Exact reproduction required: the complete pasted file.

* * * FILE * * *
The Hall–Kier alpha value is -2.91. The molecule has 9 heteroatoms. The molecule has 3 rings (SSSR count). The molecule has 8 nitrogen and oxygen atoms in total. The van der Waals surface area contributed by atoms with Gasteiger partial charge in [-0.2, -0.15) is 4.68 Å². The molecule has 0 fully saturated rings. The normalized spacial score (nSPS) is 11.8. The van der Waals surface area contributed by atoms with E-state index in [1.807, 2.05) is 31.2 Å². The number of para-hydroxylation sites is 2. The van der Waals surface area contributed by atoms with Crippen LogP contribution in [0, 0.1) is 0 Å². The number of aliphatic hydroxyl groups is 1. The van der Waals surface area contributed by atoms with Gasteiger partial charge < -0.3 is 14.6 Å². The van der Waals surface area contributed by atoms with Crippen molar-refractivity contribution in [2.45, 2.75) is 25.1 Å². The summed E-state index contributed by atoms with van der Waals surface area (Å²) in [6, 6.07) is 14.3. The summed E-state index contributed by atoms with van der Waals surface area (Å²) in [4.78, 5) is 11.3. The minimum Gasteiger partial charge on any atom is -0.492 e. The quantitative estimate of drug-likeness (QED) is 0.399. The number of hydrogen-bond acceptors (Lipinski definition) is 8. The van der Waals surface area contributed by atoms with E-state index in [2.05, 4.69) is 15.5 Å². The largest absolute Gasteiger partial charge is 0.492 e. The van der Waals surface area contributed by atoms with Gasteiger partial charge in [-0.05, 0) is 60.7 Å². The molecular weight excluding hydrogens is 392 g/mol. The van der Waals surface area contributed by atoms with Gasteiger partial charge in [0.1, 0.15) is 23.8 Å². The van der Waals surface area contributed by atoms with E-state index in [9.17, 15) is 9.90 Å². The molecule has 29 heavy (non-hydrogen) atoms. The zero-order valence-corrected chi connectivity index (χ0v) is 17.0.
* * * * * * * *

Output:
The Hall–Kier alpha value is -2.91. The molecule has 9 heteroatoms. The molecule has 3 rings (SSSR count). The molecule has 8 nitrogen and oxygen atoms in total. The van der Waals surface area contributed by atoms with Gasteiger partial charge in [-0.2, -0.15) is 4.68 Å². The molecule has 0 fully saturated rings. The normalized spacial score (nSPS) is 11.8. The van der Waals surface area contributed by atoms with E-state index in [1.807, 2.05) is 31.2 Å². The number of para-hydroxylation sites is 2. The van der Waals surface area contributed by atoms with Crippen LogP contribution in [0, 0.1) is 0 Å². The number of aliphatic hydroxyl groups is 1. The van der Waals surface area contributed by atoms with Gasteiger partial charge < -0.3 is 14.6 Å². The van der Waals surface area contributed by atoms with Crippen molar-refractivity contribution in [2.45, 2.75) is 25.1 Å². The summed E-state index contributed by atoms with van der Waals surface area (Å²) in [6, 6.07) is 14.3. The summed E-state index contributed by atoms with van der Waals surface area (Å²) in [4.78, 5) is 11.3. The minimum Gasteiger partial charge on any atom is -0.492 e. The quantitative estimate of drug-likeness (QED) is 0.399. The number of hydrogen-bond acceptors (Lipinski definition) is 8. The van der Waals surface area contributed by atoms with E-state index in [2.05, 4.69) is 15.5 Å². The largest absolute Gasteiger partial charge is 0.492 e. The van der Waals surface area contributed by atoms with Gasteiger partial charge in [-0.05, 0) is 60.7 Å². The molecular weight excluding hydrogens is 392 g/mol. The van der Waals surface area contributed by atoms with Gasteiger partial charge in [0.1, 0.15) is 23.8 Å². The van der Waals surface area contributed by atoms with E-state index in [9.17, 15) is 9.90 Å². The molecule has 29 heavy (non-hydrogen) atoms. The zero-order valence-corrected chi connectivity index (χ0v) is 17.0.